I was recently in Russia interviewing software engineers for a Russian subsidiary of my company. To my great surprise, the majority of candidates were easily able to solve a logical puzzle that had proved difficult for their American counterparts. (The puzzle is a variation of a weighing-steps minimization problem.) I think Russian engineers did better than their American counterparts did because they received a better secondary math education.
While Russian math has admittedly declined, the current state-approved math books closely resemble their excellent Soviet predecessors. They start with basic topics and gradually move to more advanced ones. There are many repetitive exercises to ensure that a student has mastered the previously covered topics. The books are colorful and fun to read, and there are slightly more challenging problems at the end of each lesson to pique student curiosity about subjects not directly covered in the lesson. The emphasis is on logic and problem-solving while building skills necessary to move to more advanced topics. There are non-standard problems to better prepare students for real-life problems.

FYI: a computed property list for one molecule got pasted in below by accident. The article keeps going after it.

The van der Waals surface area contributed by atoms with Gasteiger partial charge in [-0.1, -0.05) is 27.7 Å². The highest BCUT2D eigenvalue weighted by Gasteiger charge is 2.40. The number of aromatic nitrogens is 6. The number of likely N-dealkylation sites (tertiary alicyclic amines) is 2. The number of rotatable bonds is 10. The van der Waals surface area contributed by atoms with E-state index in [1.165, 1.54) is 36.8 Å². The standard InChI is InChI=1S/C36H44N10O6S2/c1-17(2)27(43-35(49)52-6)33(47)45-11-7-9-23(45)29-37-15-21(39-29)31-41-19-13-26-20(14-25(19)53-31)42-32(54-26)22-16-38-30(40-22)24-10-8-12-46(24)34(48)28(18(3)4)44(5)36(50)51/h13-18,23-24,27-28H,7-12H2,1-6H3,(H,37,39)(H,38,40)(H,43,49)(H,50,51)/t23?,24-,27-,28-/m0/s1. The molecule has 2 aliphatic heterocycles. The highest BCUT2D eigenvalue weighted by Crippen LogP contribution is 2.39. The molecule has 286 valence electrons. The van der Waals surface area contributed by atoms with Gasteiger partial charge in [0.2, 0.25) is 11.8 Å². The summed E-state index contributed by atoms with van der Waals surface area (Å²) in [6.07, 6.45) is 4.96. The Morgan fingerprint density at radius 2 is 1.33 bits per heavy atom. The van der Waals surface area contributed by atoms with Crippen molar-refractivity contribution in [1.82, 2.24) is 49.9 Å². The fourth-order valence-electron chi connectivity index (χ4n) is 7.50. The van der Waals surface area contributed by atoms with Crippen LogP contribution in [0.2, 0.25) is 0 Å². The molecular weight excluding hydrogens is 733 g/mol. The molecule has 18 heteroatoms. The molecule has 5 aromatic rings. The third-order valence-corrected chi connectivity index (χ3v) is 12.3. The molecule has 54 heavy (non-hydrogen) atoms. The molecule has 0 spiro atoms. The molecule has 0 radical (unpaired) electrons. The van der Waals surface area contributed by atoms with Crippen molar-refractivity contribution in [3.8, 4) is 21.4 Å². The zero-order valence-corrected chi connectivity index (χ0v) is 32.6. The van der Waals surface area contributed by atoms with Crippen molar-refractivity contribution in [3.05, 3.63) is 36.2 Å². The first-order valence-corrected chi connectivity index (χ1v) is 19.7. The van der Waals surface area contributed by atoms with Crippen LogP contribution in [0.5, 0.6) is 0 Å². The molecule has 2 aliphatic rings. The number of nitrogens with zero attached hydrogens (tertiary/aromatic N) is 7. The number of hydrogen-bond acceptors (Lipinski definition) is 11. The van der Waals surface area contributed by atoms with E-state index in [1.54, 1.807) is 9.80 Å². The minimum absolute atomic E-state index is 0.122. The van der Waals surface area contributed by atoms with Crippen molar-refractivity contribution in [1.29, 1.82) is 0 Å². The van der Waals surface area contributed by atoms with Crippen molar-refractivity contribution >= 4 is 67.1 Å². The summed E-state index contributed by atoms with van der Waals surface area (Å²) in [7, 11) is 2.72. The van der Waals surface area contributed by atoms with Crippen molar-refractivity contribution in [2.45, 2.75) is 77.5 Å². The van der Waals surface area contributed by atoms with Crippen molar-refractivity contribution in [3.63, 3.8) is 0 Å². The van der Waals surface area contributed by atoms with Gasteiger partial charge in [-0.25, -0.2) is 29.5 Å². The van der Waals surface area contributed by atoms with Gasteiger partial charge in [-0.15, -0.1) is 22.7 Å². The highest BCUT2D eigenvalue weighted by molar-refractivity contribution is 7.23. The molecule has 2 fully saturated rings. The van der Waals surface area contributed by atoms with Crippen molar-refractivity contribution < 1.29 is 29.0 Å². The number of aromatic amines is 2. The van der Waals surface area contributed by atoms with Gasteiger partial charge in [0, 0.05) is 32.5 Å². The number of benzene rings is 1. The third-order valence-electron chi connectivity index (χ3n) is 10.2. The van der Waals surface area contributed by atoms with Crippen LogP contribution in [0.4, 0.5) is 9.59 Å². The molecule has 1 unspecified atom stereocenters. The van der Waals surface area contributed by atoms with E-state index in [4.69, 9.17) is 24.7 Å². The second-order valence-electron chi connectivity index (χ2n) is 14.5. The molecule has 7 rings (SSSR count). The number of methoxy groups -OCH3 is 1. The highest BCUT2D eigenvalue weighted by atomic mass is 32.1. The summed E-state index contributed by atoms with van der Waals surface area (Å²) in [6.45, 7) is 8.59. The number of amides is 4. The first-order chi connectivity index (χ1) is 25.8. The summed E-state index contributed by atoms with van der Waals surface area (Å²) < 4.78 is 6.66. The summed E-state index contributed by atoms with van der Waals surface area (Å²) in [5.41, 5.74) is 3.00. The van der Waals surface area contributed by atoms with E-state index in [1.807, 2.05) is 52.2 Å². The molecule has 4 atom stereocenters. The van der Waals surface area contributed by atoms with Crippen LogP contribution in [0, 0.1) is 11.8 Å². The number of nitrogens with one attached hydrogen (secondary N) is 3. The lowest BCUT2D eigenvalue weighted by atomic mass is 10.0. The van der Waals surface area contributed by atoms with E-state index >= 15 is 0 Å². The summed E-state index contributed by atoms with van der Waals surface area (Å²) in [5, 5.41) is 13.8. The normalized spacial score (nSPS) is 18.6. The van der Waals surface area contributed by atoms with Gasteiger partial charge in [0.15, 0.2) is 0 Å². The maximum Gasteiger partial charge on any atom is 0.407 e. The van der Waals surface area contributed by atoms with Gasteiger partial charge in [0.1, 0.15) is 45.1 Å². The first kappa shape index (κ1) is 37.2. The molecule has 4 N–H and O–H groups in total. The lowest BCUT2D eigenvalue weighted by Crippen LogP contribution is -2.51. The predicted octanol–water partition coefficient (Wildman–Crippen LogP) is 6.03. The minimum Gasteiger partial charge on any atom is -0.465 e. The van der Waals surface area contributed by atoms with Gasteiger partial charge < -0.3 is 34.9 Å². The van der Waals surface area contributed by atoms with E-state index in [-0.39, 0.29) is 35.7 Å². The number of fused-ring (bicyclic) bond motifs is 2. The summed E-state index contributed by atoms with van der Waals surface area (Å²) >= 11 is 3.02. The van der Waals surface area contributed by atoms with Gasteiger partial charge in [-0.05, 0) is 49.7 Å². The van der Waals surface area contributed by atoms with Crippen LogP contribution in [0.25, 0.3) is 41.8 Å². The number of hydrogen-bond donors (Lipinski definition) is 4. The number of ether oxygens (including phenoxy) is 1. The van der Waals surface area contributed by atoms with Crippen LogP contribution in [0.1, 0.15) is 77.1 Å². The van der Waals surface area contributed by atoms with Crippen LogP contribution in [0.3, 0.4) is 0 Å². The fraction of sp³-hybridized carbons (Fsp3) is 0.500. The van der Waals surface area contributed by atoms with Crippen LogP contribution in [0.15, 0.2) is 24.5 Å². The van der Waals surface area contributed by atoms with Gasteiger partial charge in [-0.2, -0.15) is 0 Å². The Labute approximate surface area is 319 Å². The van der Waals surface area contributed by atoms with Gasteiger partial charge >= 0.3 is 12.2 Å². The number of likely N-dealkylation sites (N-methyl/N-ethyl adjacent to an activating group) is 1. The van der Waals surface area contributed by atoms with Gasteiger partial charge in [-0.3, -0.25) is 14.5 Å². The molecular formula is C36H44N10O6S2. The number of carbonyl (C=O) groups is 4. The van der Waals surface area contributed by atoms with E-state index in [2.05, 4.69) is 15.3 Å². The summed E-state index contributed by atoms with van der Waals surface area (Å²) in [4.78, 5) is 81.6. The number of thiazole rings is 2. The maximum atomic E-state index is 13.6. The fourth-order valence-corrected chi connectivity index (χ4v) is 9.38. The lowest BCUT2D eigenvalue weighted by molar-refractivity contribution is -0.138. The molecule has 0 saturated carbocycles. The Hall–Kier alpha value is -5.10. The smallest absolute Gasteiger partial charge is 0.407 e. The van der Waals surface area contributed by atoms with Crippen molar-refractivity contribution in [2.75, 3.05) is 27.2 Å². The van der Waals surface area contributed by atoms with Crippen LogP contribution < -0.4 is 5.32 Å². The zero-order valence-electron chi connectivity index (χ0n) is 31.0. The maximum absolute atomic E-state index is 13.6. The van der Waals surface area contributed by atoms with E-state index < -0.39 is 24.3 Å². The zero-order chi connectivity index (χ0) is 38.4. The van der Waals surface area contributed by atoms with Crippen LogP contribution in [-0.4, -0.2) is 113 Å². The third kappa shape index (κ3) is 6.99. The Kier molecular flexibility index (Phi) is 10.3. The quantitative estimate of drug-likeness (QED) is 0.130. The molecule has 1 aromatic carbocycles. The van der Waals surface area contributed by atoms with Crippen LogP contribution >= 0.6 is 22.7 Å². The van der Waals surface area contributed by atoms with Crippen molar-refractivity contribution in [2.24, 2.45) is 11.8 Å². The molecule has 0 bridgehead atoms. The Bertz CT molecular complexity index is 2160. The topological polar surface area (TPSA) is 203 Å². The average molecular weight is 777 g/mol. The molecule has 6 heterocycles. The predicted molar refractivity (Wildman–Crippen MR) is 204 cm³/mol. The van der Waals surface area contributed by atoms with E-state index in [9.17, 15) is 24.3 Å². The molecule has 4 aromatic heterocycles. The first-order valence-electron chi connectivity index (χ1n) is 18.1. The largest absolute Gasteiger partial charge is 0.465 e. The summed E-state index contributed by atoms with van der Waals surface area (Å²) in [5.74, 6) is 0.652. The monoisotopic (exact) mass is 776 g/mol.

My son attended a Russian elementary school during a Christmas break, and he was most impressed. The school day was shorter, there was more time to play after school, and he received daily math assignments that were given in the logical progression of the subject. He found Russian math lessons both challenging and interesting.
How do the Russian textbooks compare to the public school textbooks used by my son? His “Everyday Mathematics” textbook is purchased and held by the school. Parents do not see it until the end of the year when only the workbook is given to them. The “Everyday Mathematics” system is approved and recommended by the U.S. Department of Education; it presents mathematical topics in a random order and does not require students to master basic topics before they progress to more advanced ones.
In an open letter to the U.S. Department of Education in 1999, 200 mathematicians, including Nobel Prize and Fields Medal winners, argued that “Everyday Mathematics” should not be used because it does not follow a logical order of the pupil’s math skills. Yet it continues to be used by many school districts across the U.S.
Many parents protest the “Everyday Mathematics” curriculum adopted by our school district, but they have had no discernible effect. The only way to get it removed is for a group of parents to mount a district-wide campaign against the curriculum. Unfortunately, given the cost of the campaign, it is cheaper to send a child to a private school.
What are the top reasons for the failure of public schools?